James Alexander Robertson

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James Alexander Robertson
Born(1873-08-19)August 19, 1873
DiedMarch 20, 1939(1939-03-20) (aged 65)
Alma materWestern Reserve University
OccupationHistorian, archivist
Known forThe Philippine Islands, 1493–1898

James Alexander Robertson (August 19, 1873 – March 20, 1939) was an American academic historian, archivist, translator and bibliographer. He is most noted for his contributions to the history and historiography of the Philippines and other former territorial possessions of the Viceroyalty of New Spain.


James Alexander Robertson was born 1873 in Corry, Pennsylvania.[1] He was the sixth of eight children born to Canadian parents, who became naturalized U.S. citizens after relocating to Corry in 1866. His father, John McGregor Robertson, was a building contractor originally from Verulam, Ontario, near Peterborough. His mother, Elizabeth Borrowman Robertson, had emigrated to Canada from her native Scotland as a child.[2]

Robertson's mother died when he was seven. Three years later he and his family moved to Cleveland, Ohio, where James completed his secondary education.[2]

In 1892 he enrolled for graduate studies at Western Reserve University's Adelbert College.[3] He majored in the study of Romance languages, specializing in Old French, and was awarded his Bachelor of Philosophy degree from Western Reserve in 1896.[4]

In 1902 Robertson became involved in the compilation of a massive multivolume work on the history of the Philippines, initially called The Philippine Islands, 1493-1803.[5]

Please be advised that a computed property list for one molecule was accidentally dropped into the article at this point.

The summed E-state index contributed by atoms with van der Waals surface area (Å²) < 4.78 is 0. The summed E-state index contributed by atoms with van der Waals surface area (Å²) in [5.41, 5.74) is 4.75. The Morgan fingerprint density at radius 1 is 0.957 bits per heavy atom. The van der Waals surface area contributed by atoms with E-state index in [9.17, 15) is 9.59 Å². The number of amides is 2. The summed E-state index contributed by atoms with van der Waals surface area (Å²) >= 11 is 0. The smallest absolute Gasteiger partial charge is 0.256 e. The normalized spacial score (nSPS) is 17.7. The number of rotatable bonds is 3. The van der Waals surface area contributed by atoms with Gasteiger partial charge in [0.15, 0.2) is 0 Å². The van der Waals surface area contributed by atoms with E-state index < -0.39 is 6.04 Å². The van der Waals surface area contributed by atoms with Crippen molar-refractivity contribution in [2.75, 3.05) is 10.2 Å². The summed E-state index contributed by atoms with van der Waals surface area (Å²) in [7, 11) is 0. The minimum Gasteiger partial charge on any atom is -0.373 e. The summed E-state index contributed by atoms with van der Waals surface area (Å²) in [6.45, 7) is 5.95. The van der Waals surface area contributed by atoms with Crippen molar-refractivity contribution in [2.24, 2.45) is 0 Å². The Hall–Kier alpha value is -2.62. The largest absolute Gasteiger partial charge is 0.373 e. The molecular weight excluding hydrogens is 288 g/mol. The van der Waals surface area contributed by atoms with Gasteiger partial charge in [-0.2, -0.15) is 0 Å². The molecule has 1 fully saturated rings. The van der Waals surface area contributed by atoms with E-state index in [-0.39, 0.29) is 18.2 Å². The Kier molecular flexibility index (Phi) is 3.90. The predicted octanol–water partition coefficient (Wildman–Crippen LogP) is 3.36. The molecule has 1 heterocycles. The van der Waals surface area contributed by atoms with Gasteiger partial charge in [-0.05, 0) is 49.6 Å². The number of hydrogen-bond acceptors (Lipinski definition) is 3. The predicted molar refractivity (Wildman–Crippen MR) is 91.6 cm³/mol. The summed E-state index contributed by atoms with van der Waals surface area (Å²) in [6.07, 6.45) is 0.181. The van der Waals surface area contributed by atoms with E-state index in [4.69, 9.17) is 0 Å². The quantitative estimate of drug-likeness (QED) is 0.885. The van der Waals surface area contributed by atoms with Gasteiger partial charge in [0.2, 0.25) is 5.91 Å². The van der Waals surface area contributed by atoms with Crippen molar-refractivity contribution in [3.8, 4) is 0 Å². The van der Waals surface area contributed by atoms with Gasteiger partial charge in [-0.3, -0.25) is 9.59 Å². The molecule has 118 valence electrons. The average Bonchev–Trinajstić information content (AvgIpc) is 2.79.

On the completion of the Philippine Islands project Robertson went to the Carnegie Institution of Washington to work in its historical research department (1909–10). In 1910 he moved to Manila and became bibliographer and librarian at the National Library of the Philippines for the next six years. During his time in the Philippines Robertson was instrumental in establishing library science as a discipline for instruction at the University of the Philippines.

Robertson returned to the U.S. and Washington in 1917, taking up a position with the federal Department of Commerce. In 1918 Robertson was the founding editor of the Hispanic American Historical Review, an academic journal devoted to Latin American and Hispanic history. He remained the journal's editor-in-chief until his death.

In 1923 he gained a position as professor at Stetson University in DeLand, Florida, and lectured there for the next ten years. In 1935 he moved to Annapolis, Maryland, as the archivist for the Maryland State Archives' Hall of Records.

Robertson died three years later on March 20, 1939 in Annapolis.


  1. ^ Shavit (1990, p.424); Wilgus (1970, p.3)
  2. ^ a b Wilgus (1970, p.3)
  3. ^ Cano (2008)
  4. ^ Cano (2008); Shavit (1990, p.424); Wilgus (1970, p.3)
  5. ^ As the scope of the work developed, the collective title would be later revised to The Philippine Islands, 1493-1898.


  • Cano, Glòria (February 2008). "Evidence for the deliberate distortion of the Spanish Philippine colonial historical record in The Philippine Islands 1493–1898". Journal of Southeast Asian Studies. Cambridge: Cambridge University Press, for the History Department, National University of Singapore. 39 (1): 1–30. doi:10.1017/S0022463408000015. ISSN 0022-4634. OCLC 259169493.
  • Hill, Roscoe R. (May 1939). "Dr. James Alexander Robertson 1873-1939". Hispanic American Historical Review. Durham, NC: Duke University Press. 19 (2): 127–129. ISSN 0018-2168. JSTOR 2507436. OCLC 1752092.
  • Shavit, David (1990). The United States in Asia: a historical dictionary. Westport, CT: Greenwood Press. ISBN 0-313-26788-X. OCLC 21522840.
  • Wilgus, A. Curtis (1970) [©1942]. "The life of James Alexander Robertson". In A. Curtis Wilgus (ed.). Hispanic American Essays: A Memorial to James Alexander Robertson. Essay index reprint series (Reprint of University of North Carolina Press original ed.). Freeport, NY: Books for Libraries Press. ISBN 0-8369-1953-X. OCLC 122617.

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